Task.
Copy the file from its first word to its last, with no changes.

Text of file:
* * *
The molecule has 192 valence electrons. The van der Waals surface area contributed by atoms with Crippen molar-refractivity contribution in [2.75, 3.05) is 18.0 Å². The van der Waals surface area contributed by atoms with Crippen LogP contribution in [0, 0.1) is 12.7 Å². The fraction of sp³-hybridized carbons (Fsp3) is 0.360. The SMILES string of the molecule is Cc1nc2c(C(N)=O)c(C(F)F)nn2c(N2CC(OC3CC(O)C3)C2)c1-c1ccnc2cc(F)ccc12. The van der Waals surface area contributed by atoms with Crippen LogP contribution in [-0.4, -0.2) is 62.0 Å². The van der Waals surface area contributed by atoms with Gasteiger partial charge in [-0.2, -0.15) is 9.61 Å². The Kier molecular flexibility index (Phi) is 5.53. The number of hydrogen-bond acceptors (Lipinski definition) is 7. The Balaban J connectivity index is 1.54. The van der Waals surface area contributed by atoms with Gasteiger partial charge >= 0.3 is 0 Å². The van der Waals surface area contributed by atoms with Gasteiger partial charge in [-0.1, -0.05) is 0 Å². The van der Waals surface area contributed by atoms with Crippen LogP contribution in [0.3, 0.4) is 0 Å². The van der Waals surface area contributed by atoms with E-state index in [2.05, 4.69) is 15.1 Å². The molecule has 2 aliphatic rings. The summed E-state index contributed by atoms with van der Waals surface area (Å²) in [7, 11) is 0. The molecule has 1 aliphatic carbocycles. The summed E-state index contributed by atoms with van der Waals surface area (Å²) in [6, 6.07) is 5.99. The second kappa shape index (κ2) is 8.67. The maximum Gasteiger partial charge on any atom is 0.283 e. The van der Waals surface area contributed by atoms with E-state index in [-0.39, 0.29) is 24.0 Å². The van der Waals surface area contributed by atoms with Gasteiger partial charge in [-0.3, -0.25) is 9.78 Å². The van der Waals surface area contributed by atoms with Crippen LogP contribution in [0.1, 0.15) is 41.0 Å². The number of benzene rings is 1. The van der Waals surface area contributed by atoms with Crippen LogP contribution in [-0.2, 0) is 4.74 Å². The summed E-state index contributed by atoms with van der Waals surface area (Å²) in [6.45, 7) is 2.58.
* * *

The molecule has 192 valence electrons. The van der Waals surface area contributed by atoms with Crippen molar-refractivity contribution in [2.75, 3.05) is 18.0 Å². The van der Waals surface area contributed by atoms with Crippen LogP contribution in [0, 0.1) is 12.7 Å². The fraction of sp³-hybridized carbons (Fsp3) is 0.360. The SMILES string of the molecule is Cc1nc2c(C(N)=O)c(C(F)F)nn2c(N2CC(OC3CC(O)C3)C2)c1-c1ccnc2cc(F)ccc12. The van der Waals surface area contributed by atoms with Crippen LogP contribution in [-0.4, -0.2) is 62.0 Å². The van der Waals surface area contributed by atoms with Gasteiger partial charge in [-0.2, -0.15) is 9.61 Å². The Kier molecular flexibility index (Phi) is 5.53. The number of hydrogen-bond acceptors (Lipinski definition) is 7. The Balaban J connectivity index is 1.54. The van der Waals surface area contributed by atoms with Gasteiger partial charge >= 0.3 is 0 Å². The van der Waals surface area contributed by atoms with Gasteiger partial charge in [-0.1, -0.05) is 0 Å². The van der Waals surface area contributed by atoms with Crippen LogP contribution in [0.3, 0.4) is 0 Å². The van der Waals surface area contributed by atoms with E-state index in [2.05, 4.69) is 15.1 Å². The molecule has 2 aliphatic rings. The summed E-state index contributed by atoms with van der Waals surface area (Å²) in [7, 11) is 0. The molecule has 1 aliphatic carbocycles. The summed E-state index contributed by atoms with van der Waals surface area (Å²) in [6, 6.07) is 5.99. The second kappa shape index (κ2) is 8.67. The maximum Gasteiger partial charge on any atom is 0.283 e. The van der Waals surface area contributed by atoms with E-state index in [-0.39, 0.29) is 24.0 Å². The van der Waals surface area contributed by atoms with Gasteiger partial charge in [-0.3, -0.25) is 9.78 Å². The van der Waals surface area contributed by atoms with Crippen LogP contribution in [0.1, 0.15) is 41.0 Å². The number of benzene rings is 1. The van der Waals surface area contributed by atoms with Crippen LogP contribution in [-0.2, 0) is 4.74 Å². The summed E-state index contributed by atoms with van der Waals surface area (Å²) in [6.45, 7) is 2.58.